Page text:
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When the ocean invaded Japan’s shore and nuclear reactors burned after a 9.0-magnitude earthquake shook the east coast of Honshu on March 11 at 2:46 p.m., the world watched, helpless.

A week later, a Briton living in Japan — known only by his Twitter handle, Our Man in Abiko — had an idea. He tweeted, “I want to compile a book of quake experiences and publish it like within a week and donate all the profits to Red Cross. We have the technology.”
Dan Ryan, one of the book’s editors, likens the dispersing of those 142 characters to a whisper stream. Within 15 hours, Our Man in Abiko had 64 submissions.

2:46: Aftershocks: Stories from the Japan Earthquake ($10) is available both as a Kindle e-book and in paperback at Amazon.com.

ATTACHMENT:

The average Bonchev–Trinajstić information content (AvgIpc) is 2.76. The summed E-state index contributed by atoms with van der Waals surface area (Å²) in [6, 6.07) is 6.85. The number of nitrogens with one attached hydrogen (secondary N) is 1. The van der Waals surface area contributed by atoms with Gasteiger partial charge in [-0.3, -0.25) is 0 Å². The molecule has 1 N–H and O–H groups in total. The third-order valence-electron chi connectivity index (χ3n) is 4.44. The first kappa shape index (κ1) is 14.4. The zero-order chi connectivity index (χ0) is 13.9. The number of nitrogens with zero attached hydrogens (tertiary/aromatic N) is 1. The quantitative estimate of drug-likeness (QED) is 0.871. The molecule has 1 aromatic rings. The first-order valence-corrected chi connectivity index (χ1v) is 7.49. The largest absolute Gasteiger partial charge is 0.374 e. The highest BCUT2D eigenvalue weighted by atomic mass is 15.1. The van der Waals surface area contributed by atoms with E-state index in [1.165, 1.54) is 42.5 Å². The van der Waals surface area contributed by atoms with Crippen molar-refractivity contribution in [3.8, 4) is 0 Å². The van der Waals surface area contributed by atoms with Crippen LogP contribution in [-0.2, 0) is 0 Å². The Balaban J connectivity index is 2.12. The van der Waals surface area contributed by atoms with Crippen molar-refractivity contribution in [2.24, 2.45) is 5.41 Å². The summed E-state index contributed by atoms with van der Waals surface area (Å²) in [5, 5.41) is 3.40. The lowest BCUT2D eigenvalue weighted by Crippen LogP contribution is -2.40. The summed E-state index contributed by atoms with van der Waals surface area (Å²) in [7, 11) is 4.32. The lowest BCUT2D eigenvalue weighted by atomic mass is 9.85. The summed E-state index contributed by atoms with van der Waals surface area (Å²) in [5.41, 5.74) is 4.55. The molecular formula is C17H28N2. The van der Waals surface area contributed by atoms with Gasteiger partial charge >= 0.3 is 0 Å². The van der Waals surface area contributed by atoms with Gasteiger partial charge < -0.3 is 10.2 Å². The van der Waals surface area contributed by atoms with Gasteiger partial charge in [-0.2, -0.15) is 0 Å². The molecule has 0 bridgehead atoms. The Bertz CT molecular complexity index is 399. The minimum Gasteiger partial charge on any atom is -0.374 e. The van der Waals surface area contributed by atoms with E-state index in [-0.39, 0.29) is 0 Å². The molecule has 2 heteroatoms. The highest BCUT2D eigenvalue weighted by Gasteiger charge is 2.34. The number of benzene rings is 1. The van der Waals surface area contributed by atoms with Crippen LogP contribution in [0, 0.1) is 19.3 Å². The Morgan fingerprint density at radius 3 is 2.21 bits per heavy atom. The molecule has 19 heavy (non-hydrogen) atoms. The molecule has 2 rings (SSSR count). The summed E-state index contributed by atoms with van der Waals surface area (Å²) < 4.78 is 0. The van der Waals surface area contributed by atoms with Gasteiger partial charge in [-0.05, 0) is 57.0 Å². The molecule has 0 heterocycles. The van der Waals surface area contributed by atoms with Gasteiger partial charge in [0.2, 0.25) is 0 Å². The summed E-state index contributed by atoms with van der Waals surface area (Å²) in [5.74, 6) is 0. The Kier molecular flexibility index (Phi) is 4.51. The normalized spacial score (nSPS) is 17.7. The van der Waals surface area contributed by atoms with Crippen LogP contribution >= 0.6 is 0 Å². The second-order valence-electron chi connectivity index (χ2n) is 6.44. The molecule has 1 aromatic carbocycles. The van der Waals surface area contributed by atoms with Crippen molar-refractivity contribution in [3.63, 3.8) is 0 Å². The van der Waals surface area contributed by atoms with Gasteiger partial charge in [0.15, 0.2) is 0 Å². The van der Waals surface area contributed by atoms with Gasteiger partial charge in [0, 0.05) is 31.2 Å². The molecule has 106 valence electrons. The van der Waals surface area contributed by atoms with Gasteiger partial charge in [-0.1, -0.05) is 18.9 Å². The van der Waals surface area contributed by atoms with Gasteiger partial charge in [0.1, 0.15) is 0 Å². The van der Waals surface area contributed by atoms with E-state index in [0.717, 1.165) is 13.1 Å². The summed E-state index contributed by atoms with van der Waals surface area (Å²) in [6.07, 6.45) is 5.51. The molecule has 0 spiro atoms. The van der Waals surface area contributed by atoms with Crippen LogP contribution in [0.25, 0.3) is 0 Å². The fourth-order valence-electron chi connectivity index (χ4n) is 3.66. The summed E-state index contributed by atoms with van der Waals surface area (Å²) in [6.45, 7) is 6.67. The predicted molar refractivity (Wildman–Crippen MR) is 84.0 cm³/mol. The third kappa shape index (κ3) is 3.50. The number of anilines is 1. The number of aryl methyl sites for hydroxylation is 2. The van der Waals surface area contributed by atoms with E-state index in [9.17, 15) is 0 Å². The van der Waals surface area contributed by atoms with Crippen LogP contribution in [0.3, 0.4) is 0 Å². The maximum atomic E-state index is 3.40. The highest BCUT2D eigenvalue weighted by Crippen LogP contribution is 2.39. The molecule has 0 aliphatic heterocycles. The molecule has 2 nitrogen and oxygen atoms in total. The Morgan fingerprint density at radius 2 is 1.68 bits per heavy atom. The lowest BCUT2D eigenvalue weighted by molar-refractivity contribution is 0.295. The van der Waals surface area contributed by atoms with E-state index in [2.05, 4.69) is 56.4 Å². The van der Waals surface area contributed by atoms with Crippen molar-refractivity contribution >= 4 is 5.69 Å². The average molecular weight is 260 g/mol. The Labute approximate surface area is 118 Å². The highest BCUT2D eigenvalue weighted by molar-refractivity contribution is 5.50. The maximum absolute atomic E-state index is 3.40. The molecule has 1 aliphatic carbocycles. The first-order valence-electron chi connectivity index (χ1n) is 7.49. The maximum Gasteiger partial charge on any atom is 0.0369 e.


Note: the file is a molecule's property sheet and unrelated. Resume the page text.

Hashtagged on Twitter as #quakebook during the ?project, 2:46: Aftershocks went from concept to completion in just over a week and includes contributions from Yoko Ono, William Gibson and Jake Adelstein, as well as essays and photographs from survivors in Japan, journalists who lived through the disaster and people across the globe who were affected in some way. Every penny from sales goes directly to the Japan Red Cross (even Amazon is donating its typical cut).

Within its pages, words of reflection on the Japanese earthquake and its aftermath include those of an octogenarian encouraging younger generations; a father of a young child describing the uncertainty and the second-guessing of evacuation; and a Canadian who looks into the eyes of those around him after the first shock waves subside and, for the first time in eight years, doesn’t feel like a foreigner. The raw emotions of these deeply personal accounts come together in the little e-book that could — help, that is.